The New Year is right around the corner, and it’s bringing with it some important changes to the retirement programs that countless Americans depend on. So whether you’re living out your retirement dreams now, or planning for your retirement future, the modifications will impact your benefits in one way or another.
Joshua Kadish, AIF, RFC of RPG Life Transition Specialists, a holistic wealth management firm in Chicago, explains that staying abreast of ongoing changes that impact your retirement accounts is paramount to protecting your benefits. “Too often I see people who haven’t been maximizing their contributions simply because they didn’t know that the limits had been adjusted,” says Kadish. “Our goal is ensure everyone knows what the fine print says so they can make educated decisions.”
For the first quarter of 2022, the Voss Value Fund returned -5.5% net of fees and expenses compared to a -7.5% total return for the Russell 2000 and a -4.6% total return for the S&P 500. According to a copy of the firm’s first-quarter letter to investors, a copy of which ValueWalk has been able Read More
If you’re saving for retirement, these are the four most important changes you need to know to enjoy a prosperous 2015.
- There’s a New IRA Option: It’s called myRA and it’s a Roth IRA account that isn’t connected to your employer. Fully guaranteed by the federal government, this account will be available to those with an individual income of less than $129,000 annually and will allow workers to contribute after-tax dollars through payroll deduction.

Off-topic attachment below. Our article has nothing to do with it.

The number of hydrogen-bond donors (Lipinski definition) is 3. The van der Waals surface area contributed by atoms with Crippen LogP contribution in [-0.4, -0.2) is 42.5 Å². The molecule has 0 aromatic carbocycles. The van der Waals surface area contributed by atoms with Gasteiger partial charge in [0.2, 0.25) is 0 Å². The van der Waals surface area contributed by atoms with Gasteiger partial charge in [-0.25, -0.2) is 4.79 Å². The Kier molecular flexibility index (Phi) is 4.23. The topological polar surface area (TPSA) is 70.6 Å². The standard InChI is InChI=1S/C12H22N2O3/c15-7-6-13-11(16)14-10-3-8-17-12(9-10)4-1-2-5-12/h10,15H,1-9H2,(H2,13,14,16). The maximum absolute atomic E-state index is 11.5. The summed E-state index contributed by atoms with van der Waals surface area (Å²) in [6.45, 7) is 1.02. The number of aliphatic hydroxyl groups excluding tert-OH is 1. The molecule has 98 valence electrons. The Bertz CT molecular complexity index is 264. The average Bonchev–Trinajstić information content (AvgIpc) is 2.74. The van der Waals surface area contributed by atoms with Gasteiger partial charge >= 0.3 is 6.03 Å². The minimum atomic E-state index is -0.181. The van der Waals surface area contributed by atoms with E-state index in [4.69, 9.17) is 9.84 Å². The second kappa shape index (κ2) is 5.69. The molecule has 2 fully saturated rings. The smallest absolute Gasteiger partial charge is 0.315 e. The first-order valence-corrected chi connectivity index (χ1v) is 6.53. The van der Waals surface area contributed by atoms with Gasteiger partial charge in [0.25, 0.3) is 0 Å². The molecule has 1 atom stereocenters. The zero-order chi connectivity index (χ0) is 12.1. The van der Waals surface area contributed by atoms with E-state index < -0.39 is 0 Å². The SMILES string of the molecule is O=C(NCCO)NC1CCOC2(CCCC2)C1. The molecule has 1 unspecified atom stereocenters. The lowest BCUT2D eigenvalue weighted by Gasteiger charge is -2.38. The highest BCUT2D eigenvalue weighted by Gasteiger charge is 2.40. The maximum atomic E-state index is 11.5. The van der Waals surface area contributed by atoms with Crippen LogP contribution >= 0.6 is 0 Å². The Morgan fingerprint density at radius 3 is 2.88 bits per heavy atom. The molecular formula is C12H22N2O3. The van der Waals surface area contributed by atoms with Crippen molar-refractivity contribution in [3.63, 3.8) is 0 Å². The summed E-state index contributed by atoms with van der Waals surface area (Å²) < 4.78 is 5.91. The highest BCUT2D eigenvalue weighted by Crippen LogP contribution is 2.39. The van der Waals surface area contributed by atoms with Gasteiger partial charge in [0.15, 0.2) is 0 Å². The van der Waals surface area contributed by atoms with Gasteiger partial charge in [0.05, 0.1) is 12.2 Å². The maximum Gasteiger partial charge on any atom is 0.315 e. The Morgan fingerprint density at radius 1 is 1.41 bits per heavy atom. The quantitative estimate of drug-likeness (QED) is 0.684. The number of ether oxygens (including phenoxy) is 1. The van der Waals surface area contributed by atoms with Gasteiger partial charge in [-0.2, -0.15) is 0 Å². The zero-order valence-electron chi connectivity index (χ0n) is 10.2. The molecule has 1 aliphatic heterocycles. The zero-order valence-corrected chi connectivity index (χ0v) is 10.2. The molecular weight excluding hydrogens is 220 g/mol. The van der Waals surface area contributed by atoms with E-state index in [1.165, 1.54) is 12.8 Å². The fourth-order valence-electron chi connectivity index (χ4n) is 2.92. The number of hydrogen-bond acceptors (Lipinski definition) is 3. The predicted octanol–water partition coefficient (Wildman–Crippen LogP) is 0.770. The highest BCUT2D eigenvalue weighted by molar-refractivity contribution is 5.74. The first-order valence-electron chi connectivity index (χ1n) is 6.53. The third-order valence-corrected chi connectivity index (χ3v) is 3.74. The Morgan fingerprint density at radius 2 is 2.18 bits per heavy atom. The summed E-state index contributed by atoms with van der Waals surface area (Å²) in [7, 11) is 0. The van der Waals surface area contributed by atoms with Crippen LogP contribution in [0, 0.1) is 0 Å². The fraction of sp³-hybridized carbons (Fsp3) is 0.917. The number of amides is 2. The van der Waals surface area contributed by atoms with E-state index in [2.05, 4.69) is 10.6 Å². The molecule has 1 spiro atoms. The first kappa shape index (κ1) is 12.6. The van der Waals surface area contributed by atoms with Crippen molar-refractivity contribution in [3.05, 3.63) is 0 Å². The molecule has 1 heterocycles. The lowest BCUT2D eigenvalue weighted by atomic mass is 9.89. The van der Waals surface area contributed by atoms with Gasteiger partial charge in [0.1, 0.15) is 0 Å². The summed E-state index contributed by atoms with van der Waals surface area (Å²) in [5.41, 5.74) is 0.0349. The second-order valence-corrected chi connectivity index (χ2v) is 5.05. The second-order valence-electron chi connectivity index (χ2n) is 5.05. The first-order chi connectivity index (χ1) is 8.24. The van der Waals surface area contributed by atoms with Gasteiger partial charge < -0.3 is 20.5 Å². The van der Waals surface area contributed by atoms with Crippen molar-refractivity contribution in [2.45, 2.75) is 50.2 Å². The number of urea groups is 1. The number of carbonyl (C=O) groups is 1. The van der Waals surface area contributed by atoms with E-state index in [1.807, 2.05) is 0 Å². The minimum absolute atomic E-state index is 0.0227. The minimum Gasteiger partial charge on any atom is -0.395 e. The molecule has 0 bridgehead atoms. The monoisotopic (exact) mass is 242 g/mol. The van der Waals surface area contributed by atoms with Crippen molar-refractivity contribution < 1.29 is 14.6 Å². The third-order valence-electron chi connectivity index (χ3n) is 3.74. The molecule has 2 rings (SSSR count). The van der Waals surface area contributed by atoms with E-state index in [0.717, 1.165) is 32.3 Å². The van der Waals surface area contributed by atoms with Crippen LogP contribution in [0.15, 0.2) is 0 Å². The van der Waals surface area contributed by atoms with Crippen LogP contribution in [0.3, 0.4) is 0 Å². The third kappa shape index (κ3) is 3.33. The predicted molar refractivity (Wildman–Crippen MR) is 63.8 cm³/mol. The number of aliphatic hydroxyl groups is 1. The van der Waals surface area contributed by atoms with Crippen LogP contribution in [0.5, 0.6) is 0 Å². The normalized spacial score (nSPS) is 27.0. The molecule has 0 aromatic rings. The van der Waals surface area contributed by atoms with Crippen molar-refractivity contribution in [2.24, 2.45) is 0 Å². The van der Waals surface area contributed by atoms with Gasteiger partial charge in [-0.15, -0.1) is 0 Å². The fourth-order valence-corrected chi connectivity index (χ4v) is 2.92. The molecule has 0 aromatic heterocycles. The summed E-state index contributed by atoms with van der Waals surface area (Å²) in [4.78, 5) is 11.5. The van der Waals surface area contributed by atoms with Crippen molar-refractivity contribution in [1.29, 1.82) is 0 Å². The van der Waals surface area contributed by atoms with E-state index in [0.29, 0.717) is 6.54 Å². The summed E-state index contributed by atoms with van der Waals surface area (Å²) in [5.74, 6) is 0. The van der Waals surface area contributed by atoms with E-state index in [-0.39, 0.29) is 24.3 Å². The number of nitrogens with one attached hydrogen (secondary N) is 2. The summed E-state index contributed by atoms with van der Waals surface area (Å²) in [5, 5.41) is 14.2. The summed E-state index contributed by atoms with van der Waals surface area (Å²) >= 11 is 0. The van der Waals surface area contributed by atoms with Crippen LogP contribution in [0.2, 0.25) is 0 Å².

- Increased Limits on 401(k) Contributions: In 2015, you’ll be able to contribute $500 more toward your 401(k) account than you could in 2014. If you’re over 50, your catch-up contribution limit will also increase by $500. Maximizing your contributions allows your investments to grow more over time and decreases your income tax bill.
- Higher Social Security Payments: Good news. Due to the standard increase for cost-of-living expenses, those receiving Social Security benefits will see their payments go up 1.7 percent in 2015. However, the portion of your income that is subject to Social Security tax will also raise $1,500, or about 1.3 percent.
- Tax Credits for Savers: If you’re single and have an adjusted gross income of less than $30,500 per year, you can apply for a saver’s credit worth up to $1,000 in taxes (up from $500 in 2014) for contributing to your 401(k) or IRA. Just another incentive to put away money for your future.
According to Kadish, one thing is constant: change. “These programs are always changing and evolving, and we’re seeing this with the newmyRA option,” says Kadish. “If there’s one New Year’s resolution you commit to this year, it should be to understand where your money is going so you can feel safe and secure about your retirement future.”